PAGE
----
Nobody knows the trouble I’ve seen

Change is hard. Embrace it.

At the End of the Rainbow, oil on canvasboard, 16X20, $2029 framed.

This weekend, I received a frame back from a gallery, unwrapped, battered and bruised. Some galleries treat artists’ work with shocking disrespect, so there’s no news there. However, it’s a large, expensive frame and there’s coffee splattered all over the linen fillet, as if it was stood in a corner during a party for the other, more popular paintings. That just adds insult to injury.

“What’s the point of galleries, anyway?” I grumbled. That’s a question I’m asking myself more and more. The internet and COVID have expedited shifts in the art market that are, I’m afraid, permanent. I can either roll with them or whine that everything is changing.

The Late Bus, oil on canvasboard, $435 framed.

Rage, rage against the dying of the light, is a line by Dylan Thomas that was part of every schoolchild’s repertoire in my youth. Along with Invictus, it was just about the worst advice ever.

The truth threads a narrow line between those two poems. We’re not the masters of our own fate, and raging against change is a fatal misdirection of our energy.

Meanwhile I need that painting for a show that I’m hanging this weekend. I’ve taken the frame apart, sprayed the fillet with hydrogen peroxide, and will start the laborious business of repairing the corners this morning, if it’s possible.

Red bud and Red Osier, oil on canvasboard, 12X16, $1449 framed.

Nobody knows the trouble I’ve seen is one of the great lies we all labor under. Many people get stuck in it. Sadly, the troubles we’ve seen—disrespect, death, abandonment, duplicity, hypocrisy—are horribly common.

“But you don’t understand!” the soul cries out. “It’s worse because it’s happening to me!”

We humans love to discuss our injuries, hurts and losses. We take them out, caress and feed them, and then wonder why they grow. We especially like to convert our hurt into anger, because grief is enervating and anger at least feels alive.

Best Buds, 11X14, $1087 framed.

I had a potential exposure to COVID and have to quarantine until tested. I’m vaccinated and unlikely to get sick (although I can be a carrier), so it’s an inconvenience and I’m getting the test as a courtesy to others. That’s something to be profoundly grateful for, because until very recently, the potential implications were far more dire. COVID has hit me hard and personal, so I know of what I speak.

“I’m so mad at anti-vaxxers,” a family member texted. What’s the point, I asked. Anger just sows division. And if and when we ever get around to solving our soul problems, it adds another layer that must be unpicked.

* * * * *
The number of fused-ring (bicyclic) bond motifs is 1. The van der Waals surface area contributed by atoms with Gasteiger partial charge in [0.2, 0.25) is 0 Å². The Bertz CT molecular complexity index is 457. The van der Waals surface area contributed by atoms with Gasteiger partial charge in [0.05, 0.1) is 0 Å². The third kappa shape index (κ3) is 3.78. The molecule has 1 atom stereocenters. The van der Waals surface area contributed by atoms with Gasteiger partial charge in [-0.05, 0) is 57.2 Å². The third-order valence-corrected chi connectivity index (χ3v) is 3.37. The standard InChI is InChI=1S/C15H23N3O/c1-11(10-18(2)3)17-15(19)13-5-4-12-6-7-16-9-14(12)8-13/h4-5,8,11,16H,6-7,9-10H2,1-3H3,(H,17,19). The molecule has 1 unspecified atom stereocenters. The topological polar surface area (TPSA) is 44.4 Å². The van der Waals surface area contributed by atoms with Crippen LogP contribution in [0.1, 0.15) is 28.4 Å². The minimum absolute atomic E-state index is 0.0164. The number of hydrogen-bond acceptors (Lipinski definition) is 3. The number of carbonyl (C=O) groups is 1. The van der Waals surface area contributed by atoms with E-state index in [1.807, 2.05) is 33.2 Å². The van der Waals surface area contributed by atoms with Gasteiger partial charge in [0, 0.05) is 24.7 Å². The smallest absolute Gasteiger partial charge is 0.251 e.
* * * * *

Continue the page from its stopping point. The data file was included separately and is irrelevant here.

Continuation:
Meanwhile, I chatted with the charming lady who sold us our new dishwasher and stove. “You already know this,” she said, “but every place is having trouble getting good help these days. I’m working six days a week because I’m the only person in this department.”

On Monday, I made oatmeal on a borrowed hot plate. “Do. Not. Talk. To. Me,” I told Doug and the dog, because I had to concentrate. By Tuesday, the hot plate and I were old friends. Change is hard, but we have no choice but to embrace it.

Let’s get serious, not

The important thing is not whether you’re painting well or badly, but that you’re painting.

Sunset near Clark’s Island, oil on canvasboard, $652 framed.

Yesterday I was with my plein air students looking at the schooner Heron in Rockport harbor. “If I were being serious about this painting…” I started, and then listened to myself. There’s a curious bifurcation among professional painters. We’re at once completely serious and yet—for many of us—total goofballs.

I’m not just speaking about myself; I’ve painted in a lot of events, with a lot of very fine artists. Often, the casual observer would never believe we’re actually working (which may be why we get so many snarky comments from passers-by). We don’t appear to be taking our work at all seriously. That’s self-preservation when so often things go wrong, and it gives us the freedom to experiment. One can’t deviate from the tried-and-true without joie de vivre.